Events are well-structured data objects that describe activities happening within your business.

Events represent an action performed at a specific point in time on behalf of an individual Profile, and are the primary method of sending data to Firstparty. Events describe who, how, and when an activity happened in your business.

The most common event, collected automatically when Firstparty.js is installed on your website, is a "Page Viewed" Event. This fundamental metric informs you of traffic. Adding custom Events will give you much more feedback on the usage of your website or product. Common event examples on a website are "Page Viewed", "Form Submitted", and "Button Clicked".

Why Events

Events naturally happen on every website, web application, mobile application, and software product. If you are not collecting Events, they still happen, but you will not be informed with data on the usage patterns around that Event. Tracking Events can dramatically enhance your fact-based decision making. Will you deprioritize work on a feature that is rarely used? Should you focus on a changing a page that has a high bounce rate, but is your most popular page? Do your users' navigation patterns change if you change the text of a label? These questions can be answered with the help of collecting and later reporting on Events.

As the property owner, the level of detail you collect is up to you to decide. Only you know what's important to your business, and what actions your users will take. As a general starting point, you'll want to Track Events that show user intent and affect state change. Abandoning a populated shopping cart can be more important than initiating a customer service ticket, but both are important. Without Event collecting, understanding your user behavior is much more difficult if not impossible.


To submit a custom event, you'll simply POST a bit of JSON to your Firstparty account. The minimum required data needed is the name of your Event, and a Write Key. The Write key is your public key that ties your Source in Firstparty to the Event you are sending in. The minimum JSON looks like this.

    "event": "Newsletter Signup",
    "write_key": "_______"

Write Keys

Write Keys are created for you when you create a new Source. You may have many sources in each Workspace to collect. Example sources might be your www Marketing Page, a Help Desk application, a Web Application, an IoS Application and an Android Application. This example Workspace can collect events from five different sources.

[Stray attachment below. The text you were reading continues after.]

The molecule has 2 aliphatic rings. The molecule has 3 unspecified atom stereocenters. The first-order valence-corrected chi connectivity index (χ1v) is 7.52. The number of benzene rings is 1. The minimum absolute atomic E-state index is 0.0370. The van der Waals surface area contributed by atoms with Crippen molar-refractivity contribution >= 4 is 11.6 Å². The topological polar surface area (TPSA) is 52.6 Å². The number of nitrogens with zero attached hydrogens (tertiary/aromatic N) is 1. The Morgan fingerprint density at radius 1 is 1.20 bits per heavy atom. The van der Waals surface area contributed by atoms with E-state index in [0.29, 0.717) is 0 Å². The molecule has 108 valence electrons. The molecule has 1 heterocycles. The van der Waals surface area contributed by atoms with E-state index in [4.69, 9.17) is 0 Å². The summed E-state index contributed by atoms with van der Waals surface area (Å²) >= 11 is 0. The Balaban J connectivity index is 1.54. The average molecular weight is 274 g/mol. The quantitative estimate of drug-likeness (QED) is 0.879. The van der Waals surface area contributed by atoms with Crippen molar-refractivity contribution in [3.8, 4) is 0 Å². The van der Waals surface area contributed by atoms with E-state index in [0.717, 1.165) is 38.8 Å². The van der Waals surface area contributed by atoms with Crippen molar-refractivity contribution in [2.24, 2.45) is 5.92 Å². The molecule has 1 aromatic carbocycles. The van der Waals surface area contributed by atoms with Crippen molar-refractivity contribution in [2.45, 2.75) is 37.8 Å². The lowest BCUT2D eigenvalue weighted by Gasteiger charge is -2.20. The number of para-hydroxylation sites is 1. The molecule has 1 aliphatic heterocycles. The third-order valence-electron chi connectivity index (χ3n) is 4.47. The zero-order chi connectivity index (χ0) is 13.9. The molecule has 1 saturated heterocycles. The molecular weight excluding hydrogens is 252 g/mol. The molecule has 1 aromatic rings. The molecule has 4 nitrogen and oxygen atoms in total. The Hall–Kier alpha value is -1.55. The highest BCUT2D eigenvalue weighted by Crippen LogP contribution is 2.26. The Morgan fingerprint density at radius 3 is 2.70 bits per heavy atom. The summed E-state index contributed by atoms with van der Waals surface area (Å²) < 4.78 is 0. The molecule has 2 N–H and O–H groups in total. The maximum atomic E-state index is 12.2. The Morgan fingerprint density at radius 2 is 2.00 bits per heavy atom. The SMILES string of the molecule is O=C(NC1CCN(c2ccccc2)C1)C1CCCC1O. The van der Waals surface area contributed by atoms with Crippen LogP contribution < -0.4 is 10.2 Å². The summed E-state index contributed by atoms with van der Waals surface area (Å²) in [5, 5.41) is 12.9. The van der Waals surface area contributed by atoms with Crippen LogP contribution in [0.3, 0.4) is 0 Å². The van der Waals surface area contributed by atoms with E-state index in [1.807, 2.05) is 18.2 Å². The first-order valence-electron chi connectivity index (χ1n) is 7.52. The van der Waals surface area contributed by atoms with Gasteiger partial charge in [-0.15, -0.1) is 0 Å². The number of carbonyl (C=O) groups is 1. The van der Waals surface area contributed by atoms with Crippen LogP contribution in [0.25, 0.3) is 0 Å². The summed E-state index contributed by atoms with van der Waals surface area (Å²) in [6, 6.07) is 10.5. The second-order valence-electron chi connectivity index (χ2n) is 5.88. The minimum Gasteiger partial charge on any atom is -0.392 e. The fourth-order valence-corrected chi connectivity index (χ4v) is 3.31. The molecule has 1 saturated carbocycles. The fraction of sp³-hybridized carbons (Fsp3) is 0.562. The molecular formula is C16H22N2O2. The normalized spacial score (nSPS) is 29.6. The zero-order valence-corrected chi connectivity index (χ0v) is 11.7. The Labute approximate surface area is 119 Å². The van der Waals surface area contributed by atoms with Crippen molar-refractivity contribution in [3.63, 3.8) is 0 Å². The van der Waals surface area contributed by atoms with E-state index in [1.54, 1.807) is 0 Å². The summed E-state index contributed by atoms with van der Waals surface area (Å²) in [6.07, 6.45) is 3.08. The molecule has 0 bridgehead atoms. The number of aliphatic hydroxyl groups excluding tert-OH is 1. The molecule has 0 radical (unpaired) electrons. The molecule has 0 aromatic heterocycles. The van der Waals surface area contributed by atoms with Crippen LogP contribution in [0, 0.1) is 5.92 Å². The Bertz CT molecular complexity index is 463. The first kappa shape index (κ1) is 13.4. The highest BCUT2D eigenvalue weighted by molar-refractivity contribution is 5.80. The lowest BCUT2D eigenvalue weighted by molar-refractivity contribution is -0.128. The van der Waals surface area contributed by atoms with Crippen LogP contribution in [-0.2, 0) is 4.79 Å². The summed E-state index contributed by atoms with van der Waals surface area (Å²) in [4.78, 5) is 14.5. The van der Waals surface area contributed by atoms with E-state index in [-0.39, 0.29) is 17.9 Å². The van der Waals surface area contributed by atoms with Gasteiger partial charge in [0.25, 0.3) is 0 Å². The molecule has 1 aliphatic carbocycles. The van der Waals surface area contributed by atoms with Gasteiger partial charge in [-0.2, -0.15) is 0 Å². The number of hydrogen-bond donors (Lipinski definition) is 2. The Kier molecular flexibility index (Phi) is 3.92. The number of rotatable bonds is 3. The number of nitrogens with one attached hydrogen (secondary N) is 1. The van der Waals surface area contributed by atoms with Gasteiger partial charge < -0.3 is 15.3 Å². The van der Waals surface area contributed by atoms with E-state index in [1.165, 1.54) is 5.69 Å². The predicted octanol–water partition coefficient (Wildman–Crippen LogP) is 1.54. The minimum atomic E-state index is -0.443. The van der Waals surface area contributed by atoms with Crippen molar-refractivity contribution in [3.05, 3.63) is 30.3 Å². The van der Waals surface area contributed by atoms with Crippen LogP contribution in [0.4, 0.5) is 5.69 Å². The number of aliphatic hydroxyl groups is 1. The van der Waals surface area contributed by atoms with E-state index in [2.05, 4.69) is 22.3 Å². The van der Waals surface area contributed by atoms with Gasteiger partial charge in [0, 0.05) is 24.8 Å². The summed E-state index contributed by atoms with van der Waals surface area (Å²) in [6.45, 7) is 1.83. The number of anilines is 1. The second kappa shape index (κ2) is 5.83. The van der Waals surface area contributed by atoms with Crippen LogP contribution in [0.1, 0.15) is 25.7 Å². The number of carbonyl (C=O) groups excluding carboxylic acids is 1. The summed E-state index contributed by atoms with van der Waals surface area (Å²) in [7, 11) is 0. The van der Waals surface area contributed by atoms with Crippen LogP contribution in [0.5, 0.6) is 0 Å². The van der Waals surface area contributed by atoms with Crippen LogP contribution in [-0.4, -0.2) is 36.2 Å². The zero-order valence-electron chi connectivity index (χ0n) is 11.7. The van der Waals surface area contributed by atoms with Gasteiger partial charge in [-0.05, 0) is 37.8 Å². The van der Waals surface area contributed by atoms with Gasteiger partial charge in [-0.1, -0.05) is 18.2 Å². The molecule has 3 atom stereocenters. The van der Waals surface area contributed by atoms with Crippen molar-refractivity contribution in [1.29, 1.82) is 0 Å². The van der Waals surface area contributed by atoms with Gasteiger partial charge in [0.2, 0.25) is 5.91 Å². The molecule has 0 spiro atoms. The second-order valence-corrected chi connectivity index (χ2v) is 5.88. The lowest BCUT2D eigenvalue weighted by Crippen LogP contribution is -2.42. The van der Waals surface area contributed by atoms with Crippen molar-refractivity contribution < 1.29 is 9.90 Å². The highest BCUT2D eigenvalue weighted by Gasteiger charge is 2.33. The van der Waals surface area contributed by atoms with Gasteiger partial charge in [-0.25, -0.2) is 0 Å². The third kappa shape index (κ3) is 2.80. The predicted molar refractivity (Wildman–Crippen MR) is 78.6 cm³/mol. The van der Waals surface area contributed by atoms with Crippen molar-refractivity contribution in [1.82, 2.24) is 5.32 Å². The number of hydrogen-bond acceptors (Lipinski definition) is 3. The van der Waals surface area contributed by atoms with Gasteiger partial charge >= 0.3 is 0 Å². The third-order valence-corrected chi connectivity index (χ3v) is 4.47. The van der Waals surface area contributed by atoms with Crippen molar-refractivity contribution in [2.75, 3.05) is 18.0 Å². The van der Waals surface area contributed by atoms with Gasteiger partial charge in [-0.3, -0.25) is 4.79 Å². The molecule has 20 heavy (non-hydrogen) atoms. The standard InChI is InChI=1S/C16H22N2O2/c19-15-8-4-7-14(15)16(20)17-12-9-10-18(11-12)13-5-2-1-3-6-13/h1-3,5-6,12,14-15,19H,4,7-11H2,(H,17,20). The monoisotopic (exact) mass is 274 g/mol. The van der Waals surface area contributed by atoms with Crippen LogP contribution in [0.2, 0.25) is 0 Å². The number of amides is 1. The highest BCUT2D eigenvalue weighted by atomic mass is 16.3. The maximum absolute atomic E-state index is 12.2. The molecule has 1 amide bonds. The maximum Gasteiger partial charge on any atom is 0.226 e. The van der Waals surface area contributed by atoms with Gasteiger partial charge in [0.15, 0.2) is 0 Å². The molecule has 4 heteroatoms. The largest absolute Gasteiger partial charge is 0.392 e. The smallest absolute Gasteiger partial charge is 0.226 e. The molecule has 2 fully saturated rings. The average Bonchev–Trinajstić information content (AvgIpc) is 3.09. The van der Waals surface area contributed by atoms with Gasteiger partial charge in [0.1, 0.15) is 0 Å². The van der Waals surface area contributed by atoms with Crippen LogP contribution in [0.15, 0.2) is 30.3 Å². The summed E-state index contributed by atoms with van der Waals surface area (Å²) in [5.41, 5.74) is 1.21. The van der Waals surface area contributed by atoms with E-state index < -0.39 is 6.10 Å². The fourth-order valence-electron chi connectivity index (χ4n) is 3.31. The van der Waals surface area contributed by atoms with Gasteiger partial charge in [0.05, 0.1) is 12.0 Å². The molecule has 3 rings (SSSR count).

While the Event name and write key are the two required key value pairs, there are also optional data you can include with your Event. These are Properties and Context.


Properties on an Event are immutable after all Rules have run immediately after collecting the Event. Properties is a simple Key/Value store with any arbitrary data that is worth collecting for this user. This could be an account number, first+middle+last names, email addresses, or any other supporting information available that may make understanding and acting on these events in the future. Here is a sample JSON payload for "Agent Assigned" that contains supporting Properties.

    "event": "Agent Assigned",
    "write_key": "_______",
        "email": "",
        "display_name": "Sally",
        "initiated_from": "Chat Widget",
        "subject":"Help with my billing"

This payload enhances the Event with additional Properties known at the time the Event occurred.

Remember an Event has to be posted with a Write Key. This identifies which Source the Event is happening in, and will be written to. An Event can only have one Source, and later you'll be able to query Events by suppling a SourceId. This will return your filtered Events that happened inside that Source.

Best Practices when Naming Events

When creating Events, you'll also need to supply an Event Name. This can be any UTF-8 String name you desire but having a standard will help you later when creating filters. Firstparty recommends the following naming Guidelines for Event Names.

  • Event names should be combination of "Noun" plus "Past tense Verb"
  • Title Case each word
  • A-Z only, no other special characters
  • Use a single space between each word

"Page Viewed" is the correct format, where the following would be considered bad practice.

  • "form submitted": Not correctly title cased
  • "Button clicked": Not correctyl title cased
  • "Product 126": Using numbers in Event names is a bad idea
  • "Cart-Abandoned": Using special characters in Event names is a bad idea

You may trigger as many Events as you'd like - there are no rate limits or constraints.